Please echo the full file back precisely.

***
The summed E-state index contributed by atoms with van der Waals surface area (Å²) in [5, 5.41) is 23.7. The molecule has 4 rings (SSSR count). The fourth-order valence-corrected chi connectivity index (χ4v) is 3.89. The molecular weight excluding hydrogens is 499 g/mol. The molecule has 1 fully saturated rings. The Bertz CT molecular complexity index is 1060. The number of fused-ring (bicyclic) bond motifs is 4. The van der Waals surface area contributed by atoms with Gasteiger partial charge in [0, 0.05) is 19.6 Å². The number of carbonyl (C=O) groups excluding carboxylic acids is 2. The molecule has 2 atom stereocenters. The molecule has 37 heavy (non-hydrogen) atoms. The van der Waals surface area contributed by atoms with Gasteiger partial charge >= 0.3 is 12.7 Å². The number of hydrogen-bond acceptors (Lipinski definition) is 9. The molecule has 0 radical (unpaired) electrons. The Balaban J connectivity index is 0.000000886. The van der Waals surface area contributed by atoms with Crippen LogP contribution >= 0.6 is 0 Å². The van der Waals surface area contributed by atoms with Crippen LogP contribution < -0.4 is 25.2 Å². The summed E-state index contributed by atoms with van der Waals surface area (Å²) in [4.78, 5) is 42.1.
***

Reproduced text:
The summed E-state index contributed by atoms with van der Waals surface area (Å²) in [5, 5.41) is 23.7. The molecule has 4 rings (SSSR count). The fourth-order valence-corrected chi connectivity index (χ4v) is 3.89. The molecular weight excluding hydrogens is 499 g/mol. The molecule has 1 fully saturated rings. The Bertz CT molecular complexity index is 1060. The number of fused-ring (bicyclic) bond motifs is 4. The van der Waals surface area contributed by atoms with Gasteiger partial charge in [0, 0.05) is 19.6 Å². The number of carbonyl (C=O) groups excluding carboxylic acids is 2. The molecule has 2 atom stereocenters. The molecule has 37 heavy (non-hydrogen) atoms. The van der Waals surface area contributed by atoms with Gasteiger partial charge >= 0.3 is 12.7 Å². The number of hydrogen-bond acceptors (Lipinski definition) is 9. The molecule has 0 radical (unpaired) electrons. The Balaban J connectivity index is 0.000000886. The van der Waals surface area contributed by atoms with Crippen LogP contribution >= 0.6 is 0 Å². The van der Waals surface area contributed by atoms with Crippen LogP contribution < -0.4 is 25.2 Å². The summed E-state index contributed by atoms with van der Waals surface area (Å²) in [4.78, 5) is 42.1.